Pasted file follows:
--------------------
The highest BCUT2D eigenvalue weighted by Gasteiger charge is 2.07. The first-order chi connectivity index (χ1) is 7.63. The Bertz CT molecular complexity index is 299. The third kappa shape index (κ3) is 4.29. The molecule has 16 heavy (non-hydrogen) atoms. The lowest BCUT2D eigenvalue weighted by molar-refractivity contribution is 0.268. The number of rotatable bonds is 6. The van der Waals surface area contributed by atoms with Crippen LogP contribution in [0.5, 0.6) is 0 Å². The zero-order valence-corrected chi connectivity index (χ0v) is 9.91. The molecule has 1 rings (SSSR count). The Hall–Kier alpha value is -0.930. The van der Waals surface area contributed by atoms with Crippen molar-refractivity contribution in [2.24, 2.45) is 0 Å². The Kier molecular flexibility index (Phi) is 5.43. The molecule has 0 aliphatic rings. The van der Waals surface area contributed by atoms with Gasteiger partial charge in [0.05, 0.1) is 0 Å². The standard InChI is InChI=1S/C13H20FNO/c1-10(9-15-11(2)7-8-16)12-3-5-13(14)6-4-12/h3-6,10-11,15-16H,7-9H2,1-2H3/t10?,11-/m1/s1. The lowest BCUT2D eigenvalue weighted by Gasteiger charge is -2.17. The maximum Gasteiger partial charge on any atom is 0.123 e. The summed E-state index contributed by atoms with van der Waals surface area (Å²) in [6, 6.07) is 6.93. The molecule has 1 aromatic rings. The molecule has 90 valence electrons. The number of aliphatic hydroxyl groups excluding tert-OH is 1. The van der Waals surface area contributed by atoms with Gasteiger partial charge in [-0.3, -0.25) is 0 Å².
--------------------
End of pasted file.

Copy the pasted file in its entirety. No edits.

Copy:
The highest BCUT2D eigenvalue weighted by Gasteiger charge is 2.07. The first-order chi connectivity index (χ1) is 7.63. The Bertz CT molecular complexity index is 299. The third kappa shape index (κ3) is 4.29. The molecule has 16 heavy (non-hydrogen) atoms. The lowest BCUT2D eigenvalue weighted by molar-refractivity contribution is 0.268. The number of rotatable bonds is 6. The van der Waals surface area contributed by atoms with Crippen LogP contribution in [0.5, 0.6) is 0 Å². The zero-order valence-corrected chi connectivity index (χ0v) is 9.91. The molecule has 1 rings (SSSR count). The Hall–Kier alpha value is -0.930. The van der Waals surface area contributed by atoms with Crippen molar-refractivity contribution in [2.24, 2.45) is 0 Å². The Kier molecular flexibility index (Phi) is 5.43. The molecule has 0 aliphatic rings. The van der Waals surface area contributed by atoms with Gasteiger partial charge in [0.05, 0.1) is 0 Å². The standard InChI is InChI=1S/C13H20FNO/c1-10(9-15-11(2)7-8-16)12-3-5-13(14)6-4-12/h3-6,10-11,15-16H,7-9H2,1-2H3/t10?,11-/m1/s1. The lowest BCUT2D eigenvalue weighted by Gasteiger charge is -2.17. The maximum Gasteiger partial charge on any atom is 0.123 e. The summed E-state index contributed by atoms with van der Waals surface area (Å²) in [6, 6.07) is 6.93. The molecule has 1 aromatic rings. The molecule has 90 valence electrons. The number of aliphatic hydroxyl groups excluding tert-OH is 1. The van der Waals surface area contributed by atoms with Gasteiger partial charge in [-0.3, -0.25) is 0 Å².